Roger Wicker

Ratings Change: Franken Steps Down Amid Allegations, Seat Starts Likely Democratic
Minnesota Senator resigns after colleagues call for his exit

Sen. Al Franken, D-Minn., and his wife Franni, leave the Capitol on Thursday, after Franken announced on the Senate floor that he will resign his seat. (Tom Williams/CQ Roll Call)

Sen. Al Franken’s resignation puts another Democratic seat into the 2018 mix, but it’s still unclear whether his departure provides Republicans with a legitimate takeover opportunity.

To handicap a race, it’s helpful to know where the contest will take place and who is running. In this case, we know the place is Minnesota, where, despite Donald Trump’s surge in the Midwest, Hillary Clinton narrowly prevailed in 2016, 46-45 percent, and where Republicans haven’t won a Senate race since Norm Coleman’s 2-point victory in 2002.

Roger Wicker Still Running, But Checking Right Flank
Former NRSC chairman could face primary foe who almost felled Thad Cochran

Sen. Roger Wicker, R-Miss., says he is not contemplating retirement and will continue to run for re-election in 2018. (Bill Clark/CQ Roll Call)

Sen. Roger Wicker on Wednesday said he is not contemplating retirement and plans to run for re-election in 2018.

The Mississippi Republican and former chairman of the National Republican Senatorial Committee is said to be a top target of former White House adviser Steve Bannon, who is traveling the country trying to urge more far-right candidates to primary Senate GOP incumbents.

Word on the Hill: Football Season on the Hill
March for life, DREAMers rally and staffer shuffle

Arkansas Rep. Bruce Westerman of the Mean Machine, runs past the Guards’ Larry Bell for a first down during the eighth annual Congressional Football Game for Charity in 2015. (Al Drago/CQ Roll Call file photo)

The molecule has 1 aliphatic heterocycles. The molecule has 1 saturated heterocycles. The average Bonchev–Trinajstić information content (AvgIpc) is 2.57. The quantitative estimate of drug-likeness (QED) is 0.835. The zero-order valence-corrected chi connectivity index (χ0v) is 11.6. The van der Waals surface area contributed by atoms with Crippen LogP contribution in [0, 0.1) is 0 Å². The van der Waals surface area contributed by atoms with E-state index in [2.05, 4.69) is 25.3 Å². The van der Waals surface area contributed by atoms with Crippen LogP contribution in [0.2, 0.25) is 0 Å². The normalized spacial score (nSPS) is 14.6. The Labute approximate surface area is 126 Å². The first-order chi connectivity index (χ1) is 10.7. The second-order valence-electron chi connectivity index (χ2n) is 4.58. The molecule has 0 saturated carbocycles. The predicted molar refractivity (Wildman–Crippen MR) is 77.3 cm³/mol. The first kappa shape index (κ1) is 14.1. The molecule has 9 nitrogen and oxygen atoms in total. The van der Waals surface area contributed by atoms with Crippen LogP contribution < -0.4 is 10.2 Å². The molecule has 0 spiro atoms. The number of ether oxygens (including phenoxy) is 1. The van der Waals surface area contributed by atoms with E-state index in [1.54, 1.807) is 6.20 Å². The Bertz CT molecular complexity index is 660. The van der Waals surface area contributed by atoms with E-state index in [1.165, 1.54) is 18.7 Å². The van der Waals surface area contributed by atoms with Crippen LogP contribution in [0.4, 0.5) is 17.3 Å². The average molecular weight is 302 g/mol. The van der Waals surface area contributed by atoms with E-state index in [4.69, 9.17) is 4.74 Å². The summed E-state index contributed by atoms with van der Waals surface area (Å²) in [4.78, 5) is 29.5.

Lawmakers who play in the Congressional Football Game for Charity got together for a reception at the Hall of States on Monday night, a week ahead of their big game.

The game takes place on Oct. 11 at 7 p.m. on the Hotchkiss Field at Gallaudet University (800 Florida Ave. NE).

Word on the Hill: Making D.C. History
Breakfast honoring service dog advocates, and #280Characters

Del. Eleanor Holmes Norton, right, shown here with D.C. Mayor Muriel Bowser, will receive an award from the Historical Society of Washington, D.C. (Bill Clark/CQ Roll Call file photo)

What do Jose Andres and Eleanor Holmes Norton have in common? The nation’s capital.

The Historical Society of Washington, D.C., is presenting its Making D.C. History Awards tonight to them and other Washingtonians who have positively influenced the city.

Nine Thoughts After the Alabama Senate Runoff
Moore beat candidate supported by Trump, McConnell

Former Alabama supreme court justice Roy Moore won Tuesday’s Republican primary runoff. He is seeking to fill the seat vacated by Attorney General Jeff Sessions. (Photo By Bill Clark/CQ Roll Call)

A year ago, the idea that Roy Moore, a former Alabama Supreme Court chief justice, would be elected to the U.S. Senate was absurd. But he took one giant step closer to that reality with a convincing victory over appointed-Sen. Luther Strange in Tuesday’s special election Republican primary runoff.

The recent result wasn’t a surprise, thanks to numerous public polls showing Moore with a commanding lead, but it’s still shocking to see a candidate supported by President Donald Trump and Senate Majority Leader Mitch McConnell go down to a significant defeat.